How do we work productively with the parents in our studios? How do we help new parents understand what being a Suzuki parent involves? How do we help them be successful working with their child as they learn and grow?

I was trying to come up with the most useful thing I could share with other teachers on the topic of working with parents. So, I started to think about all of the things I do in my studio like conferences, parent education, and parent talks.

There are lots of things we can do as teachers to help parents be successful. However, I would like to ask teachers to think bigger picture than that.

Working Productively with parents

As a young violin teacher I heard a concept that blew my mind at the time. When you look at the beginner student in front of you – don’t think about what they need in order to learn to play twinkle. Think about what they need in order to play a Mozart Concerto and teach them with that in mind.

I believe we need to do the same thing with new Suzuki Parents.

  • What do the parents we work with need to know about the process of helping their child thrive in the Suzuki method?
  • What can we explain better from the start that will keep parents from struggling later?
  • What bad habits can families get into that might not matter for a beginning student but will cause big problems down the road?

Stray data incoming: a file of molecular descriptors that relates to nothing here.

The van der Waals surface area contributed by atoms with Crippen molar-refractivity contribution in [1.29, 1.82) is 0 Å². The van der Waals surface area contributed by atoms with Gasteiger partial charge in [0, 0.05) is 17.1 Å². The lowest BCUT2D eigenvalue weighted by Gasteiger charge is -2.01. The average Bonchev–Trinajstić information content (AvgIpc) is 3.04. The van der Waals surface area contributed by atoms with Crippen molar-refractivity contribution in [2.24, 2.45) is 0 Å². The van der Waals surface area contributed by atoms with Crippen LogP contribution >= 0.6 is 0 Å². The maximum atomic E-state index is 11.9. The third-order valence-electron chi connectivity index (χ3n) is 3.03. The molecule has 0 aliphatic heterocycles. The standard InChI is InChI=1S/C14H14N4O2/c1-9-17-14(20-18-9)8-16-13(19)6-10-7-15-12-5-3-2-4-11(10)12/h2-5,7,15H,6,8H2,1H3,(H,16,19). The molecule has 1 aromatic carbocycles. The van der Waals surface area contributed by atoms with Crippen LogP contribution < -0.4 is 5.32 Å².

• How do we take parents – who probably don’t know what they are getting into when they get started with us and help them make the Suzuki method work in their everyday lives?
  • How do we help get them come on board and be willing work with us to help their child succeed?

When I think about the families that I work with the most productively I think about families that:

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3 Minutes a Day to Radically Change Your Practice Sessions

Last week on the blog I wrote about how parents (not the physical space) are their children’s practice environment. You can read the article by clicking HERE.

This week I am going to share the 3 minute process that can radically change how productive and positive your practice sessions with your child are. I consider these few valuable minutes to be the most important thing you can do that will set up your practice environment for success. This is a practice I developed with my own children and I go through it mentally before each student that I teach as well.

It is tempting to think this is an unnecessary step,that we don’t have time, or that we’ll just make it as we go and get the same results but that couldn’t be farther from the truth.

Being intentional about how we run practice sessions as a parent sets our children up for success. It is 3 minutes a day (or less) that will save you hours of wasted time and save you tons of frustration.

I hope you’ll try it for a couple of weeks and let me know how it’s going!

Steps

1. Find a small notebook (your regular practice notebook works) or open a document on your phone to use on an ongoing basis.

2. Use the template below to jot down a few notes about the upcoming practice. You may choose to do this right before the practice session or right after a practice session for the next day (review the notes before you start the next practice).

3. Use your answers to the questions below to structure your practices, set the tone and stay focused on what is really important.

Practice Pre-planning Template